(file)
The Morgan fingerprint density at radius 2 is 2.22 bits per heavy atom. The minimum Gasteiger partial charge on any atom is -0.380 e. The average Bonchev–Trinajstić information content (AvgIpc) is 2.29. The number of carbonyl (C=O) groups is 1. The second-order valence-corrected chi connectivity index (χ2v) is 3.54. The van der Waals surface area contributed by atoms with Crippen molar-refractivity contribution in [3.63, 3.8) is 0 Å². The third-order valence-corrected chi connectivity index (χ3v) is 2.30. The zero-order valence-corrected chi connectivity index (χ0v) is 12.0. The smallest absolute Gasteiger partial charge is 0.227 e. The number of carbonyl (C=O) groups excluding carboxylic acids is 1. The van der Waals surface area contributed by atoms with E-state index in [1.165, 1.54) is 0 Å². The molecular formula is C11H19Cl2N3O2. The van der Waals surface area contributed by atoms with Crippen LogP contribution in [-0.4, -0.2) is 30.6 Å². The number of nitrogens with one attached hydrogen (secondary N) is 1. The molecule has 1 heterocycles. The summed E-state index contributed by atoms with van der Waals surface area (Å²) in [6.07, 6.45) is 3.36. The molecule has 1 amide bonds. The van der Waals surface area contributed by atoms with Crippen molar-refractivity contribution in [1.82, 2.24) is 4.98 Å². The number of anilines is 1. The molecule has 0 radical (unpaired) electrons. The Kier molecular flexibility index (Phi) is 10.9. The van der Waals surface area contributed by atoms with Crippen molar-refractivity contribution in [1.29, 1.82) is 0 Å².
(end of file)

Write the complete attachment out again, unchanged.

The Morgan fingerprint density at radius 2 is 2.22 bits per heavy atom. The minimum Gasteiger partial charge on any atom is -0.380 e. The average Bonchev–Trinajstić information content (AvgIpc) is 2.29. The number of carbonyl (C=O) groups is 1. The second-order valence-corrected chi connectivity index (χ2v) is 3.54. The van der Waals surface area contributed by atoms with Crippen molar-refractivity contribution in [3.63, 3.8) is 0 Å². The third-order valence-corrected chi connectivity index (χ3v) is 2.30. The zero-order valence-corrected chi connectivity index (χ0v) is 12.0. The smallest absolute Gasteiger partial charge is 0.227 e. The number of carbonyl (C=O) groups excluding carboxylic acids is 1. The van der Waals surface area contributed by atoms with E-state index in [1.165, 1.54) is 0 Å². The molecular formula is C11H19Cl2N3O2. The van der Waals surface area contributed by atoms with Crippen LogP contribution in [-0.4, -0.2) is 30.6 Å². The number of nitrogens with one attached hydrogen (secondary N) is 1. The molecule has 1 heterocycles. The summed E-state index contributed by atoms with van der Waals surface area (Å²) in [6.07, 6.45) is 3.36. The molecule has 1 amide bonds. The van der Waals surface area contributed by atoms with Crippen molar-refractivity contribution in [1.82, 2.24) is 4.98 Å². The number of anilines is 1. The molecule has 0 radical (unpaired) electrons. The Kier molecular flexibility index (Phi) is 10.9. The van der Waals surface area contributed by atoms with Crippen molar-refractivity contribution in [1.29, 1.82) is 0 Å².